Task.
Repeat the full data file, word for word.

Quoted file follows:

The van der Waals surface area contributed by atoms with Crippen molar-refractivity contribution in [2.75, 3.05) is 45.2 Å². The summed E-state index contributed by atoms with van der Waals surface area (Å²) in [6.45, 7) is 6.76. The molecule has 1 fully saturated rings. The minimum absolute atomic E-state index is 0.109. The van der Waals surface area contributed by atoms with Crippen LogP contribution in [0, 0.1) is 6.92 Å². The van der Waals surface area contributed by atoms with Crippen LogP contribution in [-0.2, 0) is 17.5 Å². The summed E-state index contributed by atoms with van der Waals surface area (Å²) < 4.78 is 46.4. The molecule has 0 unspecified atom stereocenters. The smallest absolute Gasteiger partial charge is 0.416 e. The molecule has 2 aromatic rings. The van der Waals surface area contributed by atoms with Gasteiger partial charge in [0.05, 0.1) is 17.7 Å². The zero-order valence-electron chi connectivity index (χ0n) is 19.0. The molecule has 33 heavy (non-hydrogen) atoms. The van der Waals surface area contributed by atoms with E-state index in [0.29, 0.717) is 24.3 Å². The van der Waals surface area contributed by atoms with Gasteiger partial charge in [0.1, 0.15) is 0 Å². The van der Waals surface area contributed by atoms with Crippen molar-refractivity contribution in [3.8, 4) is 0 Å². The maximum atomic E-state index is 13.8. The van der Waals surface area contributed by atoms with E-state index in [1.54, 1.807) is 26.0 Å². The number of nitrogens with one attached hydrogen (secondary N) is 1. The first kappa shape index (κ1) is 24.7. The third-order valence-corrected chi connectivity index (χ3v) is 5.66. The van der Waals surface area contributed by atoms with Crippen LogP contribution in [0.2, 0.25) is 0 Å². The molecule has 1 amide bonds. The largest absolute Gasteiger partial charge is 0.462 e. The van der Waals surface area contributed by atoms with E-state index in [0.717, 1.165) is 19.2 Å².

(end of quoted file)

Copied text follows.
The van der Waals surface area contributed by atoms with Crippen molar-refractivity contribution in [2.75, 3.05) is 45.2 Å². The summed E-state index contributed by atoms with van der Waals surface area (Å²) in [6.45, 7) is 6.76. The molecule has 1 fully saturated rings. The minimum absolute atomic E-state index is 0.109. The van der Waals surface area contributed by atoms with Crippen LogP contribution in [0, 0.1) is 6.92 Å². The van der Waals surface area contributed by atoms with Crippen LogP contribution in [-0.2, 0) is 17.5 Å². The summed E-state index contributed by atoms with van der Waals surface area (Å²) < 4.78 is 46.4. The molecule has 0 unspecified atom stereocenters. The smallest absolute Gasteiger partial charge is 0.416 e. The molecule has 2 aromatic rings. The van der Waals surface area contributed by atoms with Gasteiger partial charge in [0.05, 0.1) is 17.7 Å². The zero-order valence-electron chi connectivity index (χ0n) is 19.0. The molecule has 33 heavy (non-hydrogen) atoms. The van der Waals surface area contributed by atoms with E-state index in [0.29, 0.717) is 24.3 Å². The van der Waals surface area contributed by atoms with Gasteiger partial charge in [0.1, 0.15) is 0 Å². The van der Waals surface area contributed by atoms with Crippen molar-refractivity contribution in [3.8, 4) is 0 Å². The maximum atomic E-state index is 13.8. The van der Waals surface area contributed by atoms with E-state index in [1.54, 1.807) is 26.0 Å². The number of nitrogens with one attached hydrogen (secondary N) is 1. The first kappa shape index (κ1) is 24.7. The third-order valence-corrected chi connectivity index (χ3v) is 5.66. The van der Waals surface area contributed by atoms with Crippen LogP contribution in [0.2, 0.25) is 0 Å². The molecule has 1 amide bonds. The largest absolute Gasteiger partial charge is 0.462 e. The van der Waals surface area contributed by atoms with E-state index in [0.717, 1.165) is 19.2 Å².